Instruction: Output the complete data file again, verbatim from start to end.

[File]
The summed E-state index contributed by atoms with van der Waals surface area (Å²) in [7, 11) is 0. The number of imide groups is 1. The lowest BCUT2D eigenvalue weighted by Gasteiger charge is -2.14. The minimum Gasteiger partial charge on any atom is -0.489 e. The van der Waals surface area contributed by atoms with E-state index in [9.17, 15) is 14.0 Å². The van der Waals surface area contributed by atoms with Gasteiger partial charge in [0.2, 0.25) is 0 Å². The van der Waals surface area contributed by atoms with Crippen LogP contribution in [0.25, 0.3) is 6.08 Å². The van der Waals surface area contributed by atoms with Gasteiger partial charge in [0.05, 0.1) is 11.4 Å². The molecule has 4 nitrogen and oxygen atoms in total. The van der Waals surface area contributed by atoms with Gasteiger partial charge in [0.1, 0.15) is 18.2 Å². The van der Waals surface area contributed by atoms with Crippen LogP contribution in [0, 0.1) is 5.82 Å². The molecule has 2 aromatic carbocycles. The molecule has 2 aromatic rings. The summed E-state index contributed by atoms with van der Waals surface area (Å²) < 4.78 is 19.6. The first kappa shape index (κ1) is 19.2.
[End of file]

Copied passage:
The summed E-state index contributed by atoms with van der Waals surface area (Å²) in [7, 11) is 0. The number of imide groups is 1. The lowest BCUT2D eigenvalue weighted by Gasteiger charge is -2.14. The minimum Gasteiger partial charge on any atom is -0.489 e. The van der Waals surface area contributed by atoms with E-state index in [9.17, 15) is 14.0 Å². The van der Waals surface area contributed by atoms with Gasteiger partial charge in [0.2, 0.25) is 0 Å². The van der Waals surface area contributed by atoms with Crippen LogP contribution in [0.25, 0.3) is 6.08 Å². The van der Waals surface area contributed by atoms with Gasteiger partial charge in [0.05, 0.1) is 11.4 Å². The molecule has 4 nitrogen and oxygen atoms in total. The van der Waals surface area contributed by atoms with Gasteiger partial charge in [0.1, 0.15) is 18.2 Å². The van der Waals surface area contributed by atoms with Crippen LogP contribution in [0, 0.1) is 5.82 Å². The molecule has 2 aromatic carbocycles. The molecule has 2 aromatic rings. The summed E-state index contributed by atoms with van der Waals surface area (Å²) < 4.78 is 19.6. The first kappa shape index (κ1) is 19.2.